In the fifteen years since Anita launched Food Connections, a networking group for individuals in every food industry niche you can think of, we’ve met some amazingly talented professionals. We want to take this opportunity to introduce a few of them, starting with none other than one of our valued food photographers, Dennis Becker.
Read on for an insightful Q&A from our fellow mushroom lover, Dennis.
Tell us about Dennis Becker Photography.
Dennis Becker Photography specializes in food photography for packaging, websites, and social media. Our studio is large enough to handle up to three sets, yet intimate enough to cater to single client jobs where confidentiality is important. I usually prefer to handle all propping needed for very specific packaging jobs, and we also have a large selection of props and surfaces for editorial content heavy shoots. We typically have an onsite digital technician for special retouching needed for most packaging jobs. All photography files are retouched, and color corrected for their final purpose before releasing them to the client.
How did you get into food photography?
After graduating with a degree in photography from Northwest College, I returned to Minneapolis to pursue a career in commercial photography. I was hired as an assistant at a studio that produced all kinds of photography with an emphasis on food. After working with a variety of clients at the studio, I realized that food photography was the area I wanted to focus on.
I began freelancing and after a while, I decided to take a full-time position as Senior Photographer at General Mills, concentrating on food photography. I shot dozens of cookbooks, packaging projects, and FSI’s (free standing inserts), those coupons found in the Sunday newspaper. Which reminds me that there used to be about a dozen ceramic Pillsbury Dough Boys, all with different hand positions that traveled around in their own little foamed-lined coolers to different photo studios, mainly for FSI shoots. They were pretty cool; the torso and head were separate, complete with a little white scarf. That was back in the film days before photoshop.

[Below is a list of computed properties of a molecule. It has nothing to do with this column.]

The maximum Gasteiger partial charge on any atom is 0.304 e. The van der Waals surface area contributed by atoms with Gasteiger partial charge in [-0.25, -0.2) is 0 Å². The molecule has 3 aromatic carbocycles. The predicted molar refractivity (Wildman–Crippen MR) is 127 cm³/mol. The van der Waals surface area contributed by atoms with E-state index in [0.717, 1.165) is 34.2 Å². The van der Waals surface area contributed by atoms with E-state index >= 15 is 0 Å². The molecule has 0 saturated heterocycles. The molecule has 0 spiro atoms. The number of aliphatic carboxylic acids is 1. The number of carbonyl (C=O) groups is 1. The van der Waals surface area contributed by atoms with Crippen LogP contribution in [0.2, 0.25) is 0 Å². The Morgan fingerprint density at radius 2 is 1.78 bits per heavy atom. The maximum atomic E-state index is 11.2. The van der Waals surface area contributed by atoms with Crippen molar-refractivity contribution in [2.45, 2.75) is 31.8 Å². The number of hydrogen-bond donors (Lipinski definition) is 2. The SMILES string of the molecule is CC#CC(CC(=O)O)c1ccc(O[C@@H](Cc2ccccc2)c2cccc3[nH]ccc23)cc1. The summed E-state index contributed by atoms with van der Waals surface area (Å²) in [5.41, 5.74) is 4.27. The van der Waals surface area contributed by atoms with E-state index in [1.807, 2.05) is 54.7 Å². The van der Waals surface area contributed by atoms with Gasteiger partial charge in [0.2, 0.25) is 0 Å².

What is your favorite food to photograph?
Not really having a favorite food to photograph, I like capturing interesting food moments, whether it’s a drip of syrup falling off the edge of a pancake, steam coming out of a freshly baked broken biscuit, or sweat dripping off a chilled beverage. These moments show there’s life in the food—and usually means I have to work fast. My best food shots are when the food is fresh and alive, which in my mind’s eye is more important than getting the perfect composition or light. It’s kind of like a great expression on a model’s face. I enjoy composing editorial type images that convey a sense of place with the help of light and mood to inspire the viewer to want to be there. I also like to work in a graphic style of design where all the elements are square to camera, and the food is showcased as the only element that is organic and not square to camera (inspired by Donna Hay). Unlike most food shoot workflows, I prefer to have food on the set before the props, so I can study the food and find the best camera angle, then build a composition of props around the food to enhance the mood of the shot. If too much propping happens before the food arrives, there’s often a lot of revamping props and composition while fresh food is waiting on the set. The food is your subject not the props! You will often find me in the kitchen hovering over a food stylist making the food so I see can if there could be a better approach to photographing that food, like deciding not to cut into a pie (which was intended) and shooting it whole, or maybe showing the process of making the food instead of plating it. Studying the food while it’s being prepared helps inspire the prop and surface choices too.
What are 3 words you would use to describe your photography?
What takes a photograph from good to great?
I think what takes a good photograph to great one, are the small things that pull a viewer in.